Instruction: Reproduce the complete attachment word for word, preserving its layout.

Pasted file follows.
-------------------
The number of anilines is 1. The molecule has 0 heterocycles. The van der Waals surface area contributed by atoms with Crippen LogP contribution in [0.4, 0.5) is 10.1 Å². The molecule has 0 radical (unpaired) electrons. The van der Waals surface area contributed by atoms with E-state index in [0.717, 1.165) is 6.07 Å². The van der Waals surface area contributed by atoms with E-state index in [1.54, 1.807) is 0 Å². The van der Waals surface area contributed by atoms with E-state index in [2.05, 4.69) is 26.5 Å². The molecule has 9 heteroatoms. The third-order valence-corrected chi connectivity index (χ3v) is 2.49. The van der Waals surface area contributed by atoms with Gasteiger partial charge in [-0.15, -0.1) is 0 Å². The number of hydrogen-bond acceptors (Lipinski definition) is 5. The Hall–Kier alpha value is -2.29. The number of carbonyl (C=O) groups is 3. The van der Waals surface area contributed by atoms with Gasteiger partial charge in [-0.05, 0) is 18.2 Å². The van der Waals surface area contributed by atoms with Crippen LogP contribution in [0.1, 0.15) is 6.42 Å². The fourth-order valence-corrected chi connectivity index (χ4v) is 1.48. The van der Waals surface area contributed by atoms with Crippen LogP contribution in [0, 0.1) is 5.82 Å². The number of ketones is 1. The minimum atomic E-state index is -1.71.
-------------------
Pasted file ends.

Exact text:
The number of anilines is 1. The molecule has 0 heterocycles. The van der Waals surface area contributed by atoms with Crippen LogP contribution in [0.4, 0.5) is 10.1 Å². The molecule has 0 radical (unpaired) electrons. The van der Waals surface area contributed by atoms with E-state index in [0.717, 1.165) is 6.07 Å². The van der Waals surface area contributed by atoms with E-state index in [1.54, 1.807) is 0 Å². The van der Waals surface area contributed by atoms with E-state index in [2.05, 4.69) is 26.5 Å². The molecule has 9 heteroatoms. The third-order valence-corrected chi connectivity index (χ3v) is 2.49. The van der Waals surface area contributed by atoms with Gasteiger partial charge in [-0.15, -0.1) is 0 Å². The number of hydrogen-bond acceptors (Lipinski definition) is 5. The Hall–Kier alpha value is -2.29. The number of carbonyl (C=O) groups is 3. The van der Waals surface area contributed by atoms with Gasteiger partial charge in [-0.05, 0) is 18.2 Å². The van der Waals surface area contributed by atoms with Crippen LogP contribution in [0.1, 0.15) is 6.42 Å². The fourth-order valence-corrected chi connectivity index (χ4v) is 1.48. The van der Waals surface area contributed by atoms with Crippen LogP contribution in [0, 0.1) is 5.82 Å². The number of ketones is 1. The minimum atomic E-state index is -1.71.